On the other hand, Young claims that because light-duty assignments are provided for other employees, including employees who suffer off-the-job injuries or medical conditions that cause them to lose their Department of Transportation certification, UPS’s failure and refusal to provide accommodated workers who experience similar work restrictions due to pregnancy creates a disparity that violates the Pregnancy Discrimination Act’s requirement that “women affected by pregnancy, childbirth, or related medical conditions shall be treated the same … as other persons not so affected by similar in their ability or inability to work.”

As mentioned above, this important issue is now up to the United States Supreme Court to decide. However, it should be noted that the current law in Kentucky was established in a case before the Sixth Circuit, whose rulings apply to all Kentucky employers, and conflicts with the Fourth Circuit’s holding in Young v. UPS. In Ensley-Gaines v. Runyon, 100 F.3d 1220 (6th Cir. 1996), the Sixth Circuit determined that the district court erred in granting summary judgment for the defendant and that the plaintiff had established a prima facie case of discrimination where she alleged that the United States Postal Service discriminated against her in violation of the Pregnancy Discrimination Act by refusing to grant her benefits and alternative duties, which were available to temporarily disabled employees, while she was pregnant. Therefore, the Supreme Court’s decision in Young v. UPS could reverse or solidify the law pronounced by the Sixth Circuit in 1996, and is one for Kentucky employers to keep a close eye on.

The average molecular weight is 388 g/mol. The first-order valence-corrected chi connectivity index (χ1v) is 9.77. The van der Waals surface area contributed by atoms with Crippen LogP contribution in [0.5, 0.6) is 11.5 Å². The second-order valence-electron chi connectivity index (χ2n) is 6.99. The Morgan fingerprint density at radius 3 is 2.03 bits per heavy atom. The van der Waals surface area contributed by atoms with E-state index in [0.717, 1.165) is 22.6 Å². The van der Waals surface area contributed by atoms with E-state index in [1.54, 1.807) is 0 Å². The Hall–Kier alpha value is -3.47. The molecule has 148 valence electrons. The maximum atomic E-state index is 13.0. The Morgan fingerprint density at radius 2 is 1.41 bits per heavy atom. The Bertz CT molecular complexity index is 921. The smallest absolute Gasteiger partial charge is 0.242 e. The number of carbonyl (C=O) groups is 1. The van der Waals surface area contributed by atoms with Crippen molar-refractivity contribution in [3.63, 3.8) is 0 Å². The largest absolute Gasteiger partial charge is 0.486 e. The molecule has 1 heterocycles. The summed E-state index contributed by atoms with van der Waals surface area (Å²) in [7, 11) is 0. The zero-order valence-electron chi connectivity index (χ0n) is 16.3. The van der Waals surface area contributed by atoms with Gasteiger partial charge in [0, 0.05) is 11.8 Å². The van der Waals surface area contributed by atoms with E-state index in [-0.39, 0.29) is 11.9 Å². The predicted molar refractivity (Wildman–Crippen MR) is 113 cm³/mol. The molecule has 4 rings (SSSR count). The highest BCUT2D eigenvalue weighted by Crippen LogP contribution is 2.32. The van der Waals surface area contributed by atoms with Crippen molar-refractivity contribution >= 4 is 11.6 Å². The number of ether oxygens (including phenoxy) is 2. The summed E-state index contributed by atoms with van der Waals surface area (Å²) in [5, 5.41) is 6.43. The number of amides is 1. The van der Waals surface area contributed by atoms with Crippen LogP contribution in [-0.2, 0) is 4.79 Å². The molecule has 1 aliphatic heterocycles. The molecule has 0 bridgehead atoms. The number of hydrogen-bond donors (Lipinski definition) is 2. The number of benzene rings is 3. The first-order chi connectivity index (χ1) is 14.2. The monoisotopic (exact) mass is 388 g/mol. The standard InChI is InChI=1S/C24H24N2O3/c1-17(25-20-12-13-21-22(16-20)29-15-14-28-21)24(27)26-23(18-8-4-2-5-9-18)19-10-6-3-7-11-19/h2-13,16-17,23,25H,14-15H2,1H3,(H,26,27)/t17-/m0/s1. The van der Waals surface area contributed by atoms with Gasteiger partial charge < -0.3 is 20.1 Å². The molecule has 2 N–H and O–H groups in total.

Amanda Stubblefield





Amanda B. Stubblefield joined McBrayer as an Associate in 2014 as a member of the litigation department. She received her J.D. from the University of Kentucky College of Law in May of 2014 and was elected to the Order of the Coif. Ms. Stubblefield focuses her practice on general litigation, administrative law, and employment law.

This article is intended as a summary of state and federal law and does not constitute legal advice.

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Updated & Enhanced EEOC Enforcement Guidance – What Does it Mean for Employers and Pregnant Employees?

In 2013 alone, 5,342 discrimination claims were filed alleging pregnancy discrimination. The result – employers paid out over $17 million in monetary benefits last year. In fact, the EEOC’s statistics do not include monetary benefits obtained through litigation; thus, employers likely paid out a significant amount more than $17 million. To avoid adding to this figure, employers must pay particular attention to pregnancy discrimination in the workplace, be mindful of what is required to comply with federal and state law, and take precautions to ensure that no discriminatory practices exist in the workplace.

In 1978, Congress passed the Pregnancy Discrimination Act, providing protection for pregnant workers in hiring, firing, promotions, and fringe benefits. Specifically, the Pregnancy Discrimination Act provides that the prohibition against discrimination “because of sex” or “on the basis of sex” in Title VII of the Civil Rights Act of 1964 includes discrimination “because of or on the basis of pregnancy, childbirth, or related medical conditions.” Furthermore, the Pregnancy Discrimination Act requires that “women affected by pregnancy, childbirth, or related medical conditions shall be treated the same for all employment-related benefits, including receipt of benefits under fringe benefit programs, as other persons not so affected but similar in their inability to work.”